I don’t know much about your classical music, but I read about this particular piece in Rob Young’s masterful analysis of folk music in the British Isles, ‘Electric Eden – Unearthing Britain’s Visionary Music’, in which he draws a direct line between the pastoral classicism of Frederick Delius and the kinds of experiments in hauntology that I’ve been playing a lot of lately. By all accounts One Night On A River is an impressionistic masterpiece - a distilled tone poem, mystical and atmospheric, that paints a picture of mists settling, amidst an ambience of peace and tranquility, over a river on a warm summer night, which I think it does quite nicely. Written in 1911 as one of two pieces written for a small orchestra (the other being On Hearing The First Cuckoo In Spring), it evokes an Edwardian idyll wherein one can see quite clearly Ratty, Mole, Toad and Badger partaking of a glass of Elderberry wine, or perhaps something stronger, with the spirit that would become Syd Barrett, as they picnic lazily on the banks of the Thames; so it comes as something of a surprise to learn that the river in question is the Loing, upon which the wildly blossoming garden of Delius' villa, in the French village of Grez, faced – and where he no doubt spent a meditative hour or two, with a glass of Elderberry wine, or perhaps something stronger.

Welcome to Mind De-Coder 16


This gossamer opening track from The A. Lords self-titled debut album, which saw release in 2011, comes from a session recorded over two nights in a dusty old Dorsetshire barn during harvest festival in which microphones were placed in trees outside and under the floorboards to give an authentic rustic air to the songs. Lovely.


Regular listeners of the show will know I’m quite the fan of peter Howell and John Ferdinando, two musicians who came together to record incidental music for The Ditchling Players performance of Alice in Wonderland. They were so taken with the result that they released another album under the name of Agincourt, and then a further album under the name of Ithaca. Like their previous albums, A GAME FOR ALL WHO KNOW, released in 1973, was a privately pressed affair of between 50-100 copies, which makes any vinyl copies you may come across insanely rare, but it has, as with their previous albums, been given a CD release. It sounds like a folkier version of whatever Pink Floyd were knocking out at the time, with some nice tape experiments going on, and added vocals from Lee Menalaus (from the Agincourt sessions). I understand that they released a fourth and final album together as Ithaca for which only one vinyl copy was ever created – it is currently owned by a collector in Japan.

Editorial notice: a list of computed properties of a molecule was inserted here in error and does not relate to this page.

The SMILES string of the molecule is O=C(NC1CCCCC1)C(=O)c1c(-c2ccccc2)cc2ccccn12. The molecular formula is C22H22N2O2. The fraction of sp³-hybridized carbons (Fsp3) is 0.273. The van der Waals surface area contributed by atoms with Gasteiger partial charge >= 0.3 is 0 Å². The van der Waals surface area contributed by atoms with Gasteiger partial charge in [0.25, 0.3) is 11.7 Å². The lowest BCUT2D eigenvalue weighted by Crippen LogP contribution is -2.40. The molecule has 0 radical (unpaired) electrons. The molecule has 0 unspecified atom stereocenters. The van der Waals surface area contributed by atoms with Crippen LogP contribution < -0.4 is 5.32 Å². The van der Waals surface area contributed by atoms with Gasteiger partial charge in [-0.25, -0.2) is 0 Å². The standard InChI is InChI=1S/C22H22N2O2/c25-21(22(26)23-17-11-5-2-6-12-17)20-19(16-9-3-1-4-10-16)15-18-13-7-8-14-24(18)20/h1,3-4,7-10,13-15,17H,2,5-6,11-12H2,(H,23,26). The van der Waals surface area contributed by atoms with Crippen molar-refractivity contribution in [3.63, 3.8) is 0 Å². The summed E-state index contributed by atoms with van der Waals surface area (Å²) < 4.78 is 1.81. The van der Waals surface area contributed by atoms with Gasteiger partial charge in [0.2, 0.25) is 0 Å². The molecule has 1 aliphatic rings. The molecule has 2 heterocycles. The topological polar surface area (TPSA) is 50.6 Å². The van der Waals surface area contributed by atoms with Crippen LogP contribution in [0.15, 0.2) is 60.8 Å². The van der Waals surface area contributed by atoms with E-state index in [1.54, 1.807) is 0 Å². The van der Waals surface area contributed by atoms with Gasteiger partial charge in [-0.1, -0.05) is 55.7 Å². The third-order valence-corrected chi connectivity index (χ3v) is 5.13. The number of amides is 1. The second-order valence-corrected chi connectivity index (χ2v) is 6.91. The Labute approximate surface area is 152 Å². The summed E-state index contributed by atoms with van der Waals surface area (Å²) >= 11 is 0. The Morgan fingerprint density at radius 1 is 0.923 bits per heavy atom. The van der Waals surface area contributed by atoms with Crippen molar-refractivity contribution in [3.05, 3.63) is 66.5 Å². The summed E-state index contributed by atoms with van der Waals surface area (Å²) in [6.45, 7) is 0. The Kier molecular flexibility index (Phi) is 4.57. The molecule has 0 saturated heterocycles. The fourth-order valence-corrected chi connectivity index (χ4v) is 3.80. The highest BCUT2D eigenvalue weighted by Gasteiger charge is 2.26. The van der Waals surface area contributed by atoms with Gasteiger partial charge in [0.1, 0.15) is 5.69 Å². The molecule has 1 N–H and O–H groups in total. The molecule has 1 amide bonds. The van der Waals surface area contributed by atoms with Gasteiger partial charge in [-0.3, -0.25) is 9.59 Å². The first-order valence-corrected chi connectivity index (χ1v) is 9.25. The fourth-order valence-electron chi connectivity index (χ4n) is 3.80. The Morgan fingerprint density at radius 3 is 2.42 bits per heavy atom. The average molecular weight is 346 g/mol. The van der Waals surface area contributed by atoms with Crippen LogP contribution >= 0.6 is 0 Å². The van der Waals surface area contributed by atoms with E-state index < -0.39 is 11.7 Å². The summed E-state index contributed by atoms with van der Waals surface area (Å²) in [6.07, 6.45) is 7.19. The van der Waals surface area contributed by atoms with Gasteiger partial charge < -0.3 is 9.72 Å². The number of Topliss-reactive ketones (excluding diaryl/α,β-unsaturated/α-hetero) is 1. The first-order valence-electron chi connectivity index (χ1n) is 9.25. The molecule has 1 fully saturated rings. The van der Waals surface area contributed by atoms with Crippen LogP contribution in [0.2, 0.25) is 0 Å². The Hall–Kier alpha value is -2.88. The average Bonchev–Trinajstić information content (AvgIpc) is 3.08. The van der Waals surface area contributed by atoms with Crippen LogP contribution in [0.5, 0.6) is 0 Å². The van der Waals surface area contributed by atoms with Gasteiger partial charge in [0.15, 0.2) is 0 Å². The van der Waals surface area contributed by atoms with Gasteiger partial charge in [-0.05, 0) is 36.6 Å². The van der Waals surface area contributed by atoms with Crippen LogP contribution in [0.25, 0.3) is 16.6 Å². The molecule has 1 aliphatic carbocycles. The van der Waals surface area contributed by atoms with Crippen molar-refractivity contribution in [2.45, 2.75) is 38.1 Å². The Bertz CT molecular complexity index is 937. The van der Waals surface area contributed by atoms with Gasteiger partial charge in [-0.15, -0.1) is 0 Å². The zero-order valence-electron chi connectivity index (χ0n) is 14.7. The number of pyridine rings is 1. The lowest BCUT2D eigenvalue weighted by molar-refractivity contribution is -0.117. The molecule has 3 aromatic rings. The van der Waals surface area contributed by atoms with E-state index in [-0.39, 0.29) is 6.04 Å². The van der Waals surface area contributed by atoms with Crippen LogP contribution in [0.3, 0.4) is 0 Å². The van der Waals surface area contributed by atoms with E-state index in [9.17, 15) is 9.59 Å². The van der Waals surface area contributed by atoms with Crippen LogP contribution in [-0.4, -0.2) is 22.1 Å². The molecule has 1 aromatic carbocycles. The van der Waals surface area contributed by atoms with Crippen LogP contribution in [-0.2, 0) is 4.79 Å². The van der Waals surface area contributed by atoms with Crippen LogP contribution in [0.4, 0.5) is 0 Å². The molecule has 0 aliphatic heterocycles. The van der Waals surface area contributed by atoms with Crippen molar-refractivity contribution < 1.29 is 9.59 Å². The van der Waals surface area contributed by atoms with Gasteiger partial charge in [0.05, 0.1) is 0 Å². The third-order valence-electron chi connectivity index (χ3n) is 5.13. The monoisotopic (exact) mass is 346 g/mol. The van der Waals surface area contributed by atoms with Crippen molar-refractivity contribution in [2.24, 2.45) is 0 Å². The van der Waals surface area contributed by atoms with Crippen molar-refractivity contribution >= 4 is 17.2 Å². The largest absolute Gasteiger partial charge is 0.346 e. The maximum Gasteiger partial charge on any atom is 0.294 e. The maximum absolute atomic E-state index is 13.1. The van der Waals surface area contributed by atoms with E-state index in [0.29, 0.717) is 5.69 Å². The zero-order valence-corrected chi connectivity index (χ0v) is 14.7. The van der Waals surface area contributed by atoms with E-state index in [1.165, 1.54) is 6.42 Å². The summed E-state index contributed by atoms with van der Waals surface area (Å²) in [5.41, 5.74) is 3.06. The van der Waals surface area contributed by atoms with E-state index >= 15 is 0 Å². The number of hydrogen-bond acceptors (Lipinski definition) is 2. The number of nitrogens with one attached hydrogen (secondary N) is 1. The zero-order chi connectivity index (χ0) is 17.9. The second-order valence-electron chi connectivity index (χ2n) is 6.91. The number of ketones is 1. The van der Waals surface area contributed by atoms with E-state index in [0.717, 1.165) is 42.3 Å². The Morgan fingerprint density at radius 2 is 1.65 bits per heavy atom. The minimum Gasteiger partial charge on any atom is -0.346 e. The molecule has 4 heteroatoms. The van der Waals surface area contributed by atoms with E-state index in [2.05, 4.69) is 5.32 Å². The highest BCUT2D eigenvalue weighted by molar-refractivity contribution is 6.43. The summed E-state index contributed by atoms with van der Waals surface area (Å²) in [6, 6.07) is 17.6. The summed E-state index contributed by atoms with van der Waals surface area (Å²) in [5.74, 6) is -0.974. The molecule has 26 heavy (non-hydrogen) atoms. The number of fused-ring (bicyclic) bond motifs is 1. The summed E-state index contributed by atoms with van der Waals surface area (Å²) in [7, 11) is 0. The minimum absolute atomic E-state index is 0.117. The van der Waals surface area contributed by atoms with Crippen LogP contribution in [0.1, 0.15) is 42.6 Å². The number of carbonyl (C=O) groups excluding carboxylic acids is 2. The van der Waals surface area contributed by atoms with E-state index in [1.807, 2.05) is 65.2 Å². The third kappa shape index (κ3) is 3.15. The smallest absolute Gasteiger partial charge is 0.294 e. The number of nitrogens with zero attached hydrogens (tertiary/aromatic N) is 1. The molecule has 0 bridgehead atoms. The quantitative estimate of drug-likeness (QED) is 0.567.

The legendary Shelagh McDonald, with the title track from her second, and what was to be her last, album STARGAZER, released in 1971, shortly before her abrupt and mysterious disappearance later that year. The story goes that following a bad acid trip that left her paranoid and hallucinating for the best part of a month, she returned home to Scotland from London, where she was just making a name for herself as the Scottish Joni Mitchell, and lived with her parents in Edinburgh until she met and married a bookseller with whom she lived a nomadic lifestyle in north Britain, living on welfare benefits and moving from house to house, and later tent to tent.  She resurfaced briefly in 2005 following the CD release of her two albums and suggested she was interested in making music again, but, sadly, since then, nothing has been heard from her.


Position Normal seem to operate in the same rareified atmosphere as your hauntological inspired bands, although they seem to have been doing it for a bit longer. Their first album came out in 1998, and their second, GOODLY TIME, from which this track is taken, was released in 2000. It combines an early Badly Drawn Boy feel with the kind of records your mother bought you from Woolies when you were 8. Super.